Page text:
I made kielbasa and cabbage the other day. It was a good example of how I cook. Along about lunchtime (peanut butter crackers and a cup of coffee), I was pondering what to make for dinner. Sausage and cabbage sounded good -- it was rainy and chilly outside and its pretty much "comfort food."
It had been a long time since I made the stuff, or the related noodle dish. Looking up a few recipes on my Kindle gave me a better feel for the proportions and what else. Most versions included onions and garlic, along with something to give it a little heat, typically paprika plus red-pepper flakes of the sort often provided for pizza.
That gave me things to look for at the market. Stopped there on my way home after work, thinking I might use a hot Fresno or cherry pepper. Alas, they were out of Fresnos (and Serranos) and the cherry peppers didn't appeal, so I bought mild Poblano peppers instead. We had red onions at home and the store had nice green cabbage and butcher-counter kielbasa.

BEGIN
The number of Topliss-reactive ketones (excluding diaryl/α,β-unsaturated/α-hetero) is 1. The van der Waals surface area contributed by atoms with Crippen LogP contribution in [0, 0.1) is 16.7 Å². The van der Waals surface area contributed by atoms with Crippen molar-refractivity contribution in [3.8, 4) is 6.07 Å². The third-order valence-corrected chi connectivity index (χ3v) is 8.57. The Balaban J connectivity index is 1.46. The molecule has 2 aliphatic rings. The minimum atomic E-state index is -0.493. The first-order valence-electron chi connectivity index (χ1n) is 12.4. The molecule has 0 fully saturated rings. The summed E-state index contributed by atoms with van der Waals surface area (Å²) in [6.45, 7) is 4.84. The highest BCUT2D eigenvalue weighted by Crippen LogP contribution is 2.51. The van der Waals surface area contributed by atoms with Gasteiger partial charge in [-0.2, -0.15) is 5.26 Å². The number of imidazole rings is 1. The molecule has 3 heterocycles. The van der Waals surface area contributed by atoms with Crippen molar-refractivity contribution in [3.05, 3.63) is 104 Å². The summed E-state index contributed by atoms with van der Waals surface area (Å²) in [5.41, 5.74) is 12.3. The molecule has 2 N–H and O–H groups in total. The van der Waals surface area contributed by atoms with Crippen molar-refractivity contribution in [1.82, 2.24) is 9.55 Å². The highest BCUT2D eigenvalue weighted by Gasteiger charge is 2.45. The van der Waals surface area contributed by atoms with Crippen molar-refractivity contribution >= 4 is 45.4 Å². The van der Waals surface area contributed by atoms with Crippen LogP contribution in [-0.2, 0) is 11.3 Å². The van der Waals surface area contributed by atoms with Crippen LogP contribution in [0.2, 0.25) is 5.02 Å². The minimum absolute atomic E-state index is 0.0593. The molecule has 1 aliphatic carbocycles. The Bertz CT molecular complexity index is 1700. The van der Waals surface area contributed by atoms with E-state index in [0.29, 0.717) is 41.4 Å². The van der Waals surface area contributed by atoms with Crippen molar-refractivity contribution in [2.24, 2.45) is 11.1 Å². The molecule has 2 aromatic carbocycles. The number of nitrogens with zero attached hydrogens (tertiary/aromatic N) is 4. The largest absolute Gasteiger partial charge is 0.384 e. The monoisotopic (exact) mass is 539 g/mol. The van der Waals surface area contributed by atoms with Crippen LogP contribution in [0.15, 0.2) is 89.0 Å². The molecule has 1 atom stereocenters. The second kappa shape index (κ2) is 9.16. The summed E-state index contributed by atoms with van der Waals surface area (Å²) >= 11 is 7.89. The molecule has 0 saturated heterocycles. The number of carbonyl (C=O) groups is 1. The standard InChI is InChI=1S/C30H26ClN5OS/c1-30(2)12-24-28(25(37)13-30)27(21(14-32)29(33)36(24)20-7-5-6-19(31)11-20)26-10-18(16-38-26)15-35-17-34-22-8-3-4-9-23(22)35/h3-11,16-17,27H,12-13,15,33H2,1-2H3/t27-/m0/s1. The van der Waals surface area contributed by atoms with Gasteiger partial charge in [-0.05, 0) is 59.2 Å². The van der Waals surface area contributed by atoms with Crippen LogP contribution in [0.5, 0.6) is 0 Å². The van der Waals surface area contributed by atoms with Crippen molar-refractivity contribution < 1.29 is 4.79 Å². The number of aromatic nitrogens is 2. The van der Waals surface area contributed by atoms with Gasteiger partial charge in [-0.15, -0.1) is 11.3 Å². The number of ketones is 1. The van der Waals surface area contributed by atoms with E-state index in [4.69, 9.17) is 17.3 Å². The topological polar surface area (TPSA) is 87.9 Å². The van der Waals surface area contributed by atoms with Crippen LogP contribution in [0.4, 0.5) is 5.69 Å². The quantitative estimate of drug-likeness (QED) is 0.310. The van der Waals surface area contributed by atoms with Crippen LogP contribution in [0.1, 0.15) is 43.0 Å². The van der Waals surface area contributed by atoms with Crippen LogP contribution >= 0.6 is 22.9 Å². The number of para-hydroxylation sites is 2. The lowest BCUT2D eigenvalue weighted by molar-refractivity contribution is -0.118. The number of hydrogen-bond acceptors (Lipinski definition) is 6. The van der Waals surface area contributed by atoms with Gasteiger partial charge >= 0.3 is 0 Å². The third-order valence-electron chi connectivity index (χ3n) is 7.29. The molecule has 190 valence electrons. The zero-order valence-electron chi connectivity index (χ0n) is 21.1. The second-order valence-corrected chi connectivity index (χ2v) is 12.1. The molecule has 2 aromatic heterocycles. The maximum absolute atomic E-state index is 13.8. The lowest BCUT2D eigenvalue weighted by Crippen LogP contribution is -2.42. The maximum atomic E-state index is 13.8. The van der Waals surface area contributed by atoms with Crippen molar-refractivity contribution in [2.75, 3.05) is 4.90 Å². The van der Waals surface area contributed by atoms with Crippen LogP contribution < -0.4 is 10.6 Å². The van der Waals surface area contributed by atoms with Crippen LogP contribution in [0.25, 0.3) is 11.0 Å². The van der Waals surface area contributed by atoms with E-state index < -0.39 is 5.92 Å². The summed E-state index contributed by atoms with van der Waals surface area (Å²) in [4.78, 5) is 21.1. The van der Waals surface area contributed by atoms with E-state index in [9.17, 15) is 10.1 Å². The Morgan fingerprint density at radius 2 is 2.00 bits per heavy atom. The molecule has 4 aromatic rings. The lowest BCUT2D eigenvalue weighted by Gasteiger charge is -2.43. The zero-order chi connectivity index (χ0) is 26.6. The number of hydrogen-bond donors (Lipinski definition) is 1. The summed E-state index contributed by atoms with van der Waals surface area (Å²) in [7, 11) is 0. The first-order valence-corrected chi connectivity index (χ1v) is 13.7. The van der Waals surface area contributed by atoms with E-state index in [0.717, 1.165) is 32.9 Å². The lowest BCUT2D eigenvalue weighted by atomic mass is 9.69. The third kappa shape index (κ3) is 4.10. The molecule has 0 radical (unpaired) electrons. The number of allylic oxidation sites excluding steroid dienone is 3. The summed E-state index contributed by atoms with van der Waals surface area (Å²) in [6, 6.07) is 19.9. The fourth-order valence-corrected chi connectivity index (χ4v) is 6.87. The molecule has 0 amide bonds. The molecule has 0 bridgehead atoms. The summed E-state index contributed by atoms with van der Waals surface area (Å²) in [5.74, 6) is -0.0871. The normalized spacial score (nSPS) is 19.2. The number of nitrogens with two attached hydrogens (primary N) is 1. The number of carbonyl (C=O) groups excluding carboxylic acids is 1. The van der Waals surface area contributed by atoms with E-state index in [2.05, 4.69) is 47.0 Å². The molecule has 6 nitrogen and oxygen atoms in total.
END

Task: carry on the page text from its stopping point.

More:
At home, I cut up and browned the sausage with a little black pepper for luck and a strip of bacon (included in several versions of the dish) to add more smokiness (and grease). Cooked it, fished it out, and started cut up onions and a little garlic powder and paprika in the same big pan; cut up about half the head of cabbage and added it (with a little paprika) once the onions were underway. Poblano got the same treatment once the cabbage was starting to get soft, along with more paprika, chipotle powder and black pepper. Drained it (there's rather a lot of grease), added the meat back in, and warmed the whole dish together.
Various versions cook the veggies anything from crisp-tender to mushy-soft. This was stir-fried and darned good. It fed two with enough left over for the next day. The leftovers were a bit more conventional, with the cabbage good and soft. It had a little bite, not too much, and could have been made more so with hot sauce to taste.
It wasn't exactly any of the recipes I looked at. I try to get a feel for the basic ingredients, cooking process and desired end result. This was a visually appealing dish; the onion kept a bit of violet-red color and the dark-green Poblano and browned sausage made a nice contrast against the pale-green cabbage. Prep and cooking overlapped, probably forty-five minutes from start to finish.
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